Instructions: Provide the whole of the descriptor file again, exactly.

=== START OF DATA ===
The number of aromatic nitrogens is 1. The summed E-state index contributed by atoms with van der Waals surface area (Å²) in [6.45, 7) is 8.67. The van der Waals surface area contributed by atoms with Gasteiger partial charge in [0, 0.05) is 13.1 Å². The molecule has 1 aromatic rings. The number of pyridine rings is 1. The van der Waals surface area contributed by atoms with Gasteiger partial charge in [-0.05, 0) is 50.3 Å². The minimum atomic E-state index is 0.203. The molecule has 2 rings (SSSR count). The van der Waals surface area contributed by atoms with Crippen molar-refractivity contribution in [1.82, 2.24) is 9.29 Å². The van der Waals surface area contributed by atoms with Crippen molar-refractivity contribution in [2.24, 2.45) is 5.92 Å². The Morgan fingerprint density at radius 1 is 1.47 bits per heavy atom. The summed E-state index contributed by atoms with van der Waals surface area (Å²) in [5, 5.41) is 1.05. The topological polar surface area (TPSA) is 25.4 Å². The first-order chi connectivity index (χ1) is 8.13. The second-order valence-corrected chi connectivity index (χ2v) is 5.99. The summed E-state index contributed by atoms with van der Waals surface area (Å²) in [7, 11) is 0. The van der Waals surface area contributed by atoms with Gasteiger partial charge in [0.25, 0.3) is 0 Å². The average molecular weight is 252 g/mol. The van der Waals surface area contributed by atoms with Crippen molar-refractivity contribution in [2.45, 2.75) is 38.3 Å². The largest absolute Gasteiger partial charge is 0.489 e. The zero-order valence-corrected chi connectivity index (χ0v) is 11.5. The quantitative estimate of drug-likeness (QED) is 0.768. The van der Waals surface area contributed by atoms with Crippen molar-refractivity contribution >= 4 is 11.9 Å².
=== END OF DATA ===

The number of aromatic nitrogens is 1. The summed E-state index contributed by atoms with van der Waals surface area (Å²) in [6.45, 7) is 8.67. The van der Waals surface area contributed by atoms with Gasteiger partial charge in [0, 0.05) is 13.1 Å². The molecule has 1 aromatic rings. The number of pyridine rings is 1. The van der Waals surface area contributed by atoms with Gasteiger partial charge in [-0.05, 0) is 50.3 Å². The minimum atomic E-state index is 0.203. The molecule has 2 rings (SSSR count). The van der Waals surface area contributed by atoms with Crippen molar-refractivity contribution in [1.82, 2.24) is 9.29 Å². The van der Waals surface area contributed by atoms with Crippen molar-refractivity contribution in [2.24, 2.45) is 5.92 Å². The Morgan fingerprint density at radius 1 is 1.47 bits per heavy atom. The summed E-state index contributed by atoms with van der Waals surface area (Å²) in [5, 5.41) is 1.05. The topological polar surface area (TPSA) is 25.4 Å². The first-order chi connectivity index (χ1) is 8.13. The second-order valence-corrected chi connectivity index (χ2v) is 5.99. The summed E-state index contributed by atoms with van der Waals surface area (Å²) in [7, 11) is 0. The van der Waals surface area contributed by atoms with Gasteiger partial charge in [0.25, 0.3) is 0 Å². The average molecular weight is 252 g/mol. The van der Waals surface area contributed by atoms with Crippen molar-refractivity contribution in [2.45, 2.75) is 38.3 Å². The largest absolute Gasteiger partial charge is 0.489 e. The zero-order valence-corrected chi connectivity index (χ0v) is 11.5. The quantitative estimate of drug-likeness (QED) is 0.768. The van der Waals surface area contributed by atoms with Crippen molar-refractivity contribution >= 4 is 11.9 Å².